Key Aspects of Ureterolysis in deep endometriosis surgery

Key Aspects of Ureterolysis in deep endometriosis surgery

Ureters are close neighbors of some vessels and organs and necessitate care during ureterolysis.

Key Points


  • A safe approach to the ureters is essential during laparoscopic surgery for deep endometriosis.


  • Minimal thermal energy exposure and cold instrument usage are critical to preserve ureteral integrity and minimize complications.
  • Intraoperative cystoscopy and retrograde pyelography, besides tools like indocyanine green, would help in the identification of ureteral injuries during the operation.

What's done here:

  • This chapter, penned by Dr. Chatroux and Dr. Einarsson, includes a brief review of deep endometriosis's epidemiology, and clinical manifestations, and explains how to optimize surgical practice involving the ureters during deep endometriosis surgery.

Basic outlines:

  • Ureters that transport urine from the kidneys to the bladder have close proximity to ovaries, uterine vessels, and vaginal apices.
  • Through preoperative imaging and medical history, it is important to consider variations in pelvic anatomy and Mullerian anomalies, such as ureteral duplication and renal abnormalities.
  • Inspection by a skilled endometriosis radiologist to the sonography or MRI should be done preoperatively to identify ureteropelvic invasion during preoperative planning.
  • The reasons that force ureteral surgery during laparoscopy are immobile left ovary, fixed right ovary, right uterosacral ligament endometriosis, left uterosacral endometriosis, and bowel endometriosis.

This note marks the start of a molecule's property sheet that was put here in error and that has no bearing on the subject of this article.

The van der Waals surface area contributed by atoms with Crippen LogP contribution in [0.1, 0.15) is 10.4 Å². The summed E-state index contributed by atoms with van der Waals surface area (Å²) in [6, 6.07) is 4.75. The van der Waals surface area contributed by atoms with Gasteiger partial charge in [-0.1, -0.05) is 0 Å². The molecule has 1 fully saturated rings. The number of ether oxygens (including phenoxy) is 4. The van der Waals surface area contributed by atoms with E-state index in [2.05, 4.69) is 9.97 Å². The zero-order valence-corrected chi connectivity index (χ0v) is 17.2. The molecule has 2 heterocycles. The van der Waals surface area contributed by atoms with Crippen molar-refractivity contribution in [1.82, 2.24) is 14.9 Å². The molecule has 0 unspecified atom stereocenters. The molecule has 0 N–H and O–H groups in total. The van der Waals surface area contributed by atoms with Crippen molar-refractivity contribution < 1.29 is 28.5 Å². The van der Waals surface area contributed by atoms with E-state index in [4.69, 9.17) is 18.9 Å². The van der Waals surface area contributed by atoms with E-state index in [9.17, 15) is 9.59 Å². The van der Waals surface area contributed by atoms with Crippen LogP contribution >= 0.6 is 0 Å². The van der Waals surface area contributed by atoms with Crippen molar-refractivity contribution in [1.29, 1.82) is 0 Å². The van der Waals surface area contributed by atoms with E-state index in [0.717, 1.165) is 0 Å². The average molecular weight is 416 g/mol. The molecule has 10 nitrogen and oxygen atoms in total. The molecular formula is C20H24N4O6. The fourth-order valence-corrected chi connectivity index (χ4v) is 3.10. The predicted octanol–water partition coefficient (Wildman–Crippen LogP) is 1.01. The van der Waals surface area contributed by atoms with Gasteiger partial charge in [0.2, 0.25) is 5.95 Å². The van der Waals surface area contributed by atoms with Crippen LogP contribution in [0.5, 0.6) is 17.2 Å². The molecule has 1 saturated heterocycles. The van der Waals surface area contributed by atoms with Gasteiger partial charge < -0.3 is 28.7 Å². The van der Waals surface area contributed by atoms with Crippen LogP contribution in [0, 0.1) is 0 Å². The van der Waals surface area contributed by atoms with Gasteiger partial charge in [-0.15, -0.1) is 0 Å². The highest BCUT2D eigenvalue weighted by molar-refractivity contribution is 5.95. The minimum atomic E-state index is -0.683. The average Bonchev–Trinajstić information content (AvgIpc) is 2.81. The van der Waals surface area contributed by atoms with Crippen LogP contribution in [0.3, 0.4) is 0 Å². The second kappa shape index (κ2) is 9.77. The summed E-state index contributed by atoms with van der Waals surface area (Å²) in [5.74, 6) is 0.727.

• Clinical presentation of ureteral endometriosis is asymptomatic in 50% of the patients; 25% have flank pain, 15% have hematuria, and 22% have hydronephrosis.
  • Medical treatment to reverse fibrotic tissue is necessary, especially in cases with ureteral obstruction.
  • Delayed identification of post-hysterectomy ureteral injuries increases the risk of stricture, obstruction, and fistula formation. Keeping the ureters a quiet distance from the uterus during endometriosis surgery is essential. In the case of reimplantation, adequate bladder compression via a Foley catheter and ureteral stent is crucial for healing.

Lay Summary

Deep endometriosis surgery needs talented surgeons to preserve and protect vital structures during the excision of endometriotic lesions. The technique for ureterolysis is essential to mitigate the risk of ureteral injuries and improve patient outcomes.

Dr. Chatroux and Dr. Einarsson from the Department of Obstetrics and Gynecology of Harvard Medical School, Boston, USA, summarized the ureteral anatomy, identification, and optimal surgical practice of ureterolysis; and clarified the knowledge gaps about endometriosis surgery involving the ureter.

After anatomical description and describing possible genetic anomalies of ureters, the authors pay attention to the preoperative imaging system. Assessing ovarian mobility and an expert inspection of ultrasonography is important for preoperative planning.

Extrinsic involvement of ureters includes the lesions of the peritoneum overlying and compressing ureters, while intrinsic involvement concerns the wall of the ureter, including ureteric muscular and rarely the mucosa. Either extrinsic or intrinsic involvement of ureters can lead to hydronephrosis, hydro-ureters, and even permanent renal damage.

Ureterolysis involves identifying and freeing the ureter from adjacent pathology. It aims to restore normal ureteral anatomy after the surgery for a better outcome. When possible, a nerve-sparing technique can be added to the procedure. 

 The authors concluded that surgeons can safeguard against ureteral injuries by keeping a close eye on ureters throughout the operation. This paper was recently published in Best Practice Research in Clinics of Obstetrics and Gynaecology.



Research Source:

laparoscopic surgery endometriosis surgery ureterolysis ureteral endometriosis surgical technique indocyanine green cystoscopy endometriosis.


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